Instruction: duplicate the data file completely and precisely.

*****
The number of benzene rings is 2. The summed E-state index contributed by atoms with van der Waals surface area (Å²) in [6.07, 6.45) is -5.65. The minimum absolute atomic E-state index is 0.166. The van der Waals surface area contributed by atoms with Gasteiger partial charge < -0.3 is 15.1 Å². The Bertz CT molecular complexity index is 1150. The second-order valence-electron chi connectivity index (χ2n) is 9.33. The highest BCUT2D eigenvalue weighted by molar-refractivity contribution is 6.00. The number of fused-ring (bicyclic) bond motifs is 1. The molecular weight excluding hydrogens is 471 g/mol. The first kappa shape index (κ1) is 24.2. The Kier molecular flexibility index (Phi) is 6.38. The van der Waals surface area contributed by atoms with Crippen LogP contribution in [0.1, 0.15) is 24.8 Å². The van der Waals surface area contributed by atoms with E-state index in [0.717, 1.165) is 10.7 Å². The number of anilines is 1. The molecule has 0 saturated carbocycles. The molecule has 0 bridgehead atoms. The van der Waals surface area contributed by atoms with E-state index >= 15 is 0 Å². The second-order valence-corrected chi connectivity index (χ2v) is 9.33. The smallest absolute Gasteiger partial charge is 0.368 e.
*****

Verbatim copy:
The number of benzene rings is 2. The summed E-state index contributed by atoms with van der Waals surface area (Å²) in [6.07, 6.45) is -5.65. The minimum absolute atomic E-state index is 0.166. The van der Waals surface area contributed by atoms with Gasteiger partial charge < -0.3 is 15.1 Å². The Bertz CT molecular complexity index is 1150. The second-order valence-electron chi connectivity index (χ2n) is 9.33. The highest BCUT2D eigenvalue weighted by molar-refractivity contribution is 6.00. The number of fused-ring (bicyclic) bond motifs is 1. The molecular weight excluding hydrogens is 471 g/mol. The first kappa shape index (κ1) is 24.2. The Kier molecular flexibility index (Phi) is 6.38. The van der Waals surface area contributed by atoms with Crippen LogP contribution in [0.1, 0.15) is 24.8 Å². The van der Waals surface area contributed by atoms with E-state index in [0.717, 1.165) is 10.7 Å². The number of anilines is 1. The molecule has 0 saturated carbocycles. The molecule has 0 bridgehead atoms. The van der Waals surface area contributed by atoms with E-state index >= 15 is 0 Å². The second-order valence-corrected chi connectivity index (χ2v) is 9.33. The smallest absolute Gasteiger partial charge is 0.368 e.